Of course there's Bill Lester who's tasted victory in often ignored and now defunct Grand Am series which is NASCAR owned.

 I will be talking much more about the lack of diversity in motorsport. As much as Supercross, NHL and Golf were last frontiers for Black Americans. Racing IS the last frontier because you're asking a community of people to spend hundreds of thousand of dollars which they don't have or spend on other things, such as BW women spending 8 Billion dollars a year on hair replacement products, such as wigs and weaves.

 Stay tuned I can guarantee that it will be very interesting and should get the conversation started that largely went dead with the moderate success of Danica Patrick.

Friday, October 25, 2013

Professional Motorsport Death Watch

 NASCAR's ratings continue to decline and empty seats is increasingly become commonplace even at popular venues like Daytona and Bristol. NASCAR's 2014 schedule doesn't offer any relief for what ails the media darling of the early 2000's.

 NASCAR is saying wait until 2015 when NBC comes aboard to replace ESPN, returning Sprint Cup series to the free HD airwaves. Oh, what's coming?

 A shorten schedule  = Unlikely
 More Road Courses = Possibly
 Road Courses in the Chase = Doubtful

 To say NASCAR followed the NFL model is an understatement and while that might be okay for the hardcore NASCAR fan, for the rest of us, it's turned into NASCAR fatigue.

  That said even if the hardcore fans don't notice or notice but choose to ignore it, is that NASCAR has reached the top and its downward slide is actually picking up speed.

 It seems attendance is back to pre-Financial Crisis levels, but the ratings are still down and while overall attendance might be back up, its hard to believe statements like that when the stands are visible emptier than just a few years ago.

 3 races at the home of NASCAR (Charlotte) was a bit much then and it's really too much now. I would highly suggest the series consider adding the All Star event to the Coke 600 schedule, technically it is, but it happens a week before the Coke 600/Indy 500 weekend or at least move it around to other tracks to make it interesting.

 That's just for starters, I'll save the rest for the 2nd in a series of YouTube videos.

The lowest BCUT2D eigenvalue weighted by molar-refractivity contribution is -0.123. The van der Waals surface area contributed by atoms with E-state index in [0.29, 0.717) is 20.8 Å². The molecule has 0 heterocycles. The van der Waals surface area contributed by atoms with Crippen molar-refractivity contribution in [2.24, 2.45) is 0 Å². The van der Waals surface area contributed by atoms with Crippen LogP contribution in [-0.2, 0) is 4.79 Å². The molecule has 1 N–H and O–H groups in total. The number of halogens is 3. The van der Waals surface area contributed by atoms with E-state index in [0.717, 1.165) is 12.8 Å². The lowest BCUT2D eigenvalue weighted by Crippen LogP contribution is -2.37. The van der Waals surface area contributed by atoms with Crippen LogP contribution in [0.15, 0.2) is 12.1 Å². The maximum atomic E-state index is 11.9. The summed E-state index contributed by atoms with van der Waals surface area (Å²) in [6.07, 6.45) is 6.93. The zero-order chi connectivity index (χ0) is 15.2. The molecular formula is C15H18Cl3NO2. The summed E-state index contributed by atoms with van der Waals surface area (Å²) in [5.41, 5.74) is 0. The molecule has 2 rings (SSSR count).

Indycar's atrocious attendance at Fontana for the season finale with the series championship on the line came and went with a resounding THUD.

 What about Indycar's schedule? How about just like NASCAR, more of the same... Just like we reward failure in Government and Big Business, I guess we'll continue to do so in Motorsports because these people are related to politicians and big business tycoons.

 The only bright spot was the ALMS finale at Petit Le Mans, but we have trouble in those waters as well. The NASCAR way is already being felt by the IMSA Safety Crews. There's a strong possibility that the people that know them best in an accident might get the ax as cost-cutting measure. 

 Fanstatic! (Sarcasm)

 Thus far, the changes coming for next season in the Tudor series is expected this one however sort of blindsided the community in road racing and drag racing who is used to having traveling safety teams.

 So is racing really in trouble? YES IT IS! To prove it too you, you'll have to come back... Thanks to Autoextremist for posting a similar rant before I did, I just happen to agree with Peter; 100% and thought I would add my 2 cents.

Saturday, October 19, 2013

Oversubscribed Part 2 - The Drivers (Updated)

 Besides the good problem of lots of interest from teams here and overseas in the united series (nevermind its not that united...), it seems there is some concern over job availability next season.

 Pro classes need not worry (Prototype/GTLM), this is only a problem for the Pro-Am classes (LMPC/GT-D).

 The Silver Driver ranking has Gold value to teams serious about winning races and championships. Some people don't like driver rankings; to them it seems contrived. I will agree they are contrived but we should let teams determine how serious they are about their business model.

 Just consider what happen between Guy Cosmo, Level 5 and Extreme Speed.

 Using rankings give them (teams) the option of being serious or semi-serious (do you want more economic security or more speed?)

 Teams that don't depend on drivers bringing money to the team to purchase new cars are free to commit to a company, say Audi, get access to factory drivers and only have to pay a salary to driver that's Silver ranked. The rules say you can have two Silver drivers in the car and this is how Callaway Competition from Germany dominated the 2010 FIA GT3 Championship with Daniel Keilwitz and Christian Hohenadel both Silver drivers...

 The grey area with the rankings is experience. You could be a silver driver if you never won a major championship or race victory or over age 50. 

 What's considered a major championship or race victory?

  •  Win or Championship in CART, IRL or Indycar
  •  Win or Championship in NASCAR
  •  Driven, Win or Championship in F1
  •  Win or Championship in GP2
  •  Win or Championship in DTM